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Liz on the Bedroom Tax and Local Housing Allowance - Labour will Scrap the Bedroom Tax

I recently replied to a Southport resident who asked me about my view on the Bedroom Tax. I thought it would be useful to share here:

The “Bedroom Tax” and The Local Housing Allowance do appear to be similar policies on first sight as they do seek to limit the amount of Housing Benefit which is paid towards a property.  However, there are significant differences, which is why Labour is not seeking to repeal The Local Housing Allowance.

The first major difference between the two policies is that the “Bedroom Tax” has been implemented in a way which impacts on current tenancy agreements and effectively fines people for having a spare room, yet there are no smaller properties for them to move to.  The Local Housing Allowance, was brought in for those who were entering into new rental contracts in private accomodation

Those who are living in council properties or properties belonging to Housing Associations go through a vigorous assessment process which only allows them to bid on houses according to their need, whereas those affected under the Local Housing Allowance are able to choose their properties.  This in effect meant that people, who rent privately, were able to rent properties which were not in alignment with their needs.  The Local Housing Allowance prevented unscrupulous landlords from charging way above the market rate as they knew that the taxpayer was eventually picking up the bill.

People who live in Housing Association Properties and Council Housing have their rental re-invested in social housing as these are not for profit organisations.  Private Landlords make a profit which is taken out of the public purse.

The “Bedroom Tax” has unfairly impacted on those with disabilities.  There are many couples who are unable to sleep in the same room as one of them may need a hospital bed and other equipment.  Under the rules, their disability is not taken into account and in many cases they are having to find extra money which they don’t have or face eviction.  In these circumstances the “Bedroom Tax” has become a fine for being disabled.  There is also currently a lack of smaller accommodation for people to move to.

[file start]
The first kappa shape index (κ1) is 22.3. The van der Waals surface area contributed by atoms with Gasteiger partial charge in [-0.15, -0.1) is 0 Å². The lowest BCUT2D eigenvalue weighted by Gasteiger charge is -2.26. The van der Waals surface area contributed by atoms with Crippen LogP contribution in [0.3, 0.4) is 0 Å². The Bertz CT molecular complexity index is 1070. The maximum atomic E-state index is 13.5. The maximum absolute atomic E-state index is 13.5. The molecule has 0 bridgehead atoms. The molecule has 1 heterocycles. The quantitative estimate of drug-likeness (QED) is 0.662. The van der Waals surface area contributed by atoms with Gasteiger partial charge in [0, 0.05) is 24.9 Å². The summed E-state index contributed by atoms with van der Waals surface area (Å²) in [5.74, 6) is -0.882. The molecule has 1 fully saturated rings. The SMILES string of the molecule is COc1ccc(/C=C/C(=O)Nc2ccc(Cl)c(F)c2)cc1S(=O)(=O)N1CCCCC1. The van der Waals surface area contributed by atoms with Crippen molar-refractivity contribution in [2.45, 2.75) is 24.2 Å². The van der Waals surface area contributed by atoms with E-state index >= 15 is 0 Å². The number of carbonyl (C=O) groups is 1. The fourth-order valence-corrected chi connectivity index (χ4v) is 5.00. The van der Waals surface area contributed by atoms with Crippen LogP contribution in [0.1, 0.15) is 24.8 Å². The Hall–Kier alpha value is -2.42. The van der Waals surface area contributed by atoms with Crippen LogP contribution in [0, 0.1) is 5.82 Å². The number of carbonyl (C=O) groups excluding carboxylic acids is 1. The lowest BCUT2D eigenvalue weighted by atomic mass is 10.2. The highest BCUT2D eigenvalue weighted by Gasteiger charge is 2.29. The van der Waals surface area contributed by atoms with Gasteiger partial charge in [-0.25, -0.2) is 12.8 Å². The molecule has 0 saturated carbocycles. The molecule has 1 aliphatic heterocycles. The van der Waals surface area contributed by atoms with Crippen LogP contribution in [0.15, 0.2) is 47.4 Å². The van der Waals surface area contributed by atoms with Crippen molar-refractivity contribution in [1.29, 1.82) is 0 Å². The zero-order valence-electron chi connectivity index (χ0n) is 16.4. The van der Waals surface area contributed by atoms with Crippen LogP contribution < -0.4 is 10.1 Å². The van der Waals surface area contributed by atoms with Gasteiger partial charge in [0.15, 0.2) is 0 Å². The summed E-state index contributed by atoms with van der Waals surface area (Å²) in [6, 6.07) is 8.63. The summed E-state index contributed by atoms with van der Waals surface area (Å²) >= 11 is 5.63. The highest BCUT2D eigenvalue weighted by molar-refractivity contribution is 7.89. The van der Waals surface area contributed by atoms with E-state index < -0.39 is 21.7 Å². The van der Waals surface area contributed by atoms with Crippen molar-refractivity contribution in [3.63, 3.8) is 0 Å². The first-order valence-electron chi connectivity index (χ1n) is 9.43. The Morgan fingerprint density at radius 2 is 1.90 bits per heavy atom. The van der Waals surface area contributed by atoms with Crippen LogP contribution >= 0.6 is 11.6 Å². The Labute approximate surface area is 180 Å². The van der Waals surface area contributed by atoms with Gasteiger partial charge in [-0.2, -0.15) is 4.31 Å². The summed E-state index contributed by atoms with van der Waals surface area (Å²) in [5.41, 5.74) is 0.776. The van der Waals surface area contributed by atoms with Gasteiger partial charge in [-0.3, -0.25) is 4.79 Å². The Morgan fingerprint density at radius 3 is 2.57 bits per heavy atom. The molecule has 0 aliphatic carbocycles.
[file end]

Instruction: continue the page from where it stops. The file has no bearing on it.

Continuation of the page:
I personally believe that the “Bedroom Tax” is cruel legislation as it has forced people into debt, where they have been trapped as they are unable to move into a smaller property.  This is why if become your MP I will be voting to ensure that the “Bedroom Tax” is repealed. 

The Labour Party also has policy to help those who are in rental accommodation which you can read about here: http://press.labour.org.uk/post/84352297129/ed-miliband-launches-election-campaign-with-rents

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commented 2015-02-24 15:50:35 +0000
Great to see you know your stuff on the bedroom tax!

It may also be worth pointing out that it is entirely possible for a single person or couple to rent a 2 or 3-bed property and have the full amount of rent covered by their LHA. There are plenty of people who have done that around the country, although they may have to find a place in so-called ‘hard-to-let’ areas. The amount of LHA is also variable according to Local Authority and based on a percentage of average rent. The Tories reduced the allowance by, I think, 40%.

Another valuable point to make in discussing this with bedroom tax ‘supporters’, is that the amount deducted from housing benefit is variable: a percentage of rent, while benefit levels are the same across the country.

For instance, rent on a two-bed property may be £100 a week. A single person, getting £72 a week JSA will have £14 deducted from their HB, leaving £58 to live on. If they live in a high-rent area like London, and the rent is £150, they will have £21 deducted from their £72, leaving £51 to live on.
If they have a 3-bed property when perhaps their children have left home, it is far worse for the tenant.

I think that point is perhaps the most effective when answering sceptics.

Most people, including MPs, often incorrectly cite tenants as paying £14 a week. It is a 14% reduction on one ‘spare-room’ and 25% for two rooms.

Explaining the above to some people has changed minds and they’ve said they will not vote tory again. If they keep their word remains to be seen! Good luck in May.
Cheers

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